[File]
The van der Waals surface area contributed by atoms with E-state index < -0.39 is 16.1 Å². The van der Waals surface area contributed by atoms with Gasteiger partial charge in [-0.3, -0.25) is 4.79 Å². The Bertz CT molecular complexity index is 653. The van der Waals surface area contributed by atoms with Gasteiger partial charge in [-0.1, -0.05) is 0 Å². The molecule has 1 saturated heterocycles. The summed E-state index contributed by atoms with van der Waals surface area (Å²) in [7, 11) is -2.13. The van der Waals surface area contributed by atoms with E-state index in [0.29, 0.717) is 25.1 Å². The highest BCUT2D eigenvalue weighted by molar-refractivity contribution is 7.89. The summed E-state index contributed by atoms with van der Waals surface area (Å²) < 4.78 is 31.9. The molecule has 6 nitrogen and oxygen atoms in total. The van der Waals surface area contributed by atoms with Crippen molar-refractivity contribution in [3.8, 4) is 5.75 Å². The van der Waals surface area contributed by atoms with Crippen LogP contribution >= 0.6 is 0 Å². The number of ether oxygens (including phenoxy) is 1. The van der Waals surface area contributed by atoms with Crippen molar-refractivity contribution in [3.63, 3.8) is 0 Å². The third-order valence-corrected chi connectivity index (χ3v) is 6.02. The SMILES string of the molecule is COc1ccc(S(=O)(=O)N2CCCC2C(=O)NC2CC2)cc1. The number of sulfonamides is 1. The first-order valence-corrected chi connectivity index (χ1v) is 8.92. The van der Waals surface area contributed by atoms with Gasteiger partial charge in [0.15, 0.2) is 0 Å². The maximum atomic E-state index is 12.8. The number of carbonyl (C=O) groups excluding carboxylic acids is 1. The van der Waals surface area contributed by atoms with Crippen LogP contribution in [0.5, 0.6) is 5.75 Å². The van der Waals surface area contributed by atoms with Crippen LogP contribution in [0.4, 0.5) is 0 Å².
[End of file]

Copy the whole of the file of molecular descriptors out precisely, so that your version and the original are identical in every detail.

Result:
The van der Waals surface area contributed by atoms with E-state index < -0.39 is 16.1 Å². The van der Waals surface area contributed by atoms with Gasteiger partial charge in [-0.3, -0.25) is 4.79 Å². The Bertz CT molecular complexity index is 653. The van der Waals surface area contributed by atoms with Gasteiger partial charge in [-0.1, -0.05) is 0 Å². The molecule has 1 saturated heterocycles. The summed E-state index contributed by atoms with van der Waals surface area (Å²) in [7, 11) is -2.13. The van der Waals surface area contributed by atoms with E-state index in [0.29, 0.717) is 25.1 Å². The highest BCUT2D eigenvalue weighted by molar-refractivity contribution is 7.89. The summed E-state index contributed by atoms with van der Waals surface area (Å²) < 4.78 is 31.9. The molecule has 6 nitrogen and oxygen atoms in total. The van der Waals surface area contributed by atoms with Crippen molar-refractivity contribution in [3.8, 4) is 5.75 Å². The van der Waals surface area contributed by atoms with Crippen LogP contribution >= 0.6 is 0 Å². The number of ether oxygens (including phenoxy) is 1. The van der Waals surface area contributed by atoms with Crippen molar-refractivity contribution in [3.63, 3.8) is 0 Å². The third-order valence-corrected chi connectivity index (χ3v) is 6.02. The SMILES string of the molecule is COc1ccc(S(=O)(=O)N2CCCC2C(=O)NC2CC2)cc1. The number of sulfonamides is 1. The first-order valence-corrected chi connectivity index (χ1v) is 8.92. The van der Waals surface area contributed by atoms with Gasteiger partial charge in [0.15, 0.2) is 0 Å². The maximum atomic E-state index is 12.8. The number of carbonyl (C=O) groups excluding carboxylic acids is 1. The van der Waals surface area contributed by atoms with Crippen LogP contribution in [0.5, 0.6) is 5.75 Å². The van der Waals surface area contributed by atoms with Crippen LogP contribution in [0.4, 0.5) is 0 Å².